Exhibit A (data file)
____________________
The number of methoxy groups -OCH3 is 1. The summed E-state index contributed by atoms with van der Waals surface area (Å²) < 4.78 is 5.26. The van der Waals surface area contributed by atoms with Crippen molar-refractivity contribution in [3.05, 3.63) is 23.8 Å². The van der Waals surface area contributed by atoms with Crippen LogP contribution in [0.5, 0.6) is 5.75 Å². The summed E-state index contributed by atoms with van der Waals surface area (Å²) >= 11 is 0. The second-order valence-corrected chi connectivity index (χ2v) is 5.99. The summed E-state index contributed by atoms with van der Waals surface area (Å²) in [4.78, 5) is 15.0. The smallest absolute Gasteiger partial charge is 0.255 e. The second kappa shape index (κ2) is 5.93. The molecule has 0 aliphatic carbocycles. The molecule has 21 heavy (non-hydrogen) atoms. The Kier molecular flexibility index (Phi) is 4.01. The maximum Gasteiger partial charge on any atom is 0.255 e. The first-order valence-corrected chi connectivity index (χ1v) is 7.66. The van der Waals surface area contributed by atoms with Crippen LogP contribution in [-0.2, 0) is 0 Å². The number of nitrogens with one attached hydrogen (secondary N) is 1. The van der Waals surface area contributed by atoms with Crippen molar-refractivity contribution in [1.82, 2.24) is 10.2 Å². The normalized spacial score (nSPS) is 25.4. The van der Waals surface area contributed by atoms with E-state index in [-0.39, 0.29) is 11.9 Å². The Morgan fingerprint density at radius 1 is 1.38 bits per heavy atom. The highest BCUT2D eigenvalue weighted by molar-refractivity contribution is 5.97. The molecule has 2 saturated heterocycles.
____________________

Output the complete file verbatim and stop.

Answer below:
The number of methoxy groups -OCH3 is 1. The summed E-state index contributed by atoms with van der Waals surface area (Å²) < 4.78 is 5.26. The van der Waals surface area contributed by atoms with Crippen molar-refractivity contribution in [3.05, 3.63) is 23.8 Å². The van der Waals surface area contributed by atoms with Crippen LogP contribution in [0.5, 0.6) is 5.75 Å². The summed E-state index contributed by atoms with van der Waals surface area (Å²) >= 11 is 0. The second-order valence-corrected chi connectivity index (χ2v) is 5.99. The summed E-state index contributed by atoms with van der Waals surface area (Å²) in [4.78, 5) is 15.0. The smallest absolute Gasteiger partial charge is 0.255 e. The second kappa shape index (κ2) is 5.93. The molecule has 0 aliphatic carbocycles. The molecule has 21 heavy (non-hydrogen) atoms. The Kier molecular flexibility index (Phi) is 4.01. The maximum Gasteiger partial charge on any atom is 0.255 e. The first-order valence-corrected chi connectivity index (χ1v) is 7.66. The van der Waals surface area contributed by atoms with Crippen LogP contribution in [-0.2, 0) is 0 Å². The number of nitrogens with one attached hydrogen (secondary N) is 1. The van der Waals surface area contributed by atoms with Crippen molar-refractivity contribution in [1.82, 2.24) is 10.2 Å². The normalized spacial score (nSPS) is 25.4. The van der Waals surface area contributed by atoms with E-state index in [-0.39, 0.29) is 11.9 Å². The Morgan fingerprint density at radius 1 is 1.38 bits per heavy atom. The highest BCUT2D eigenvalue weighted by molar-refractivity contribution is 5.97. The molecule has 2 saturated heterocycles.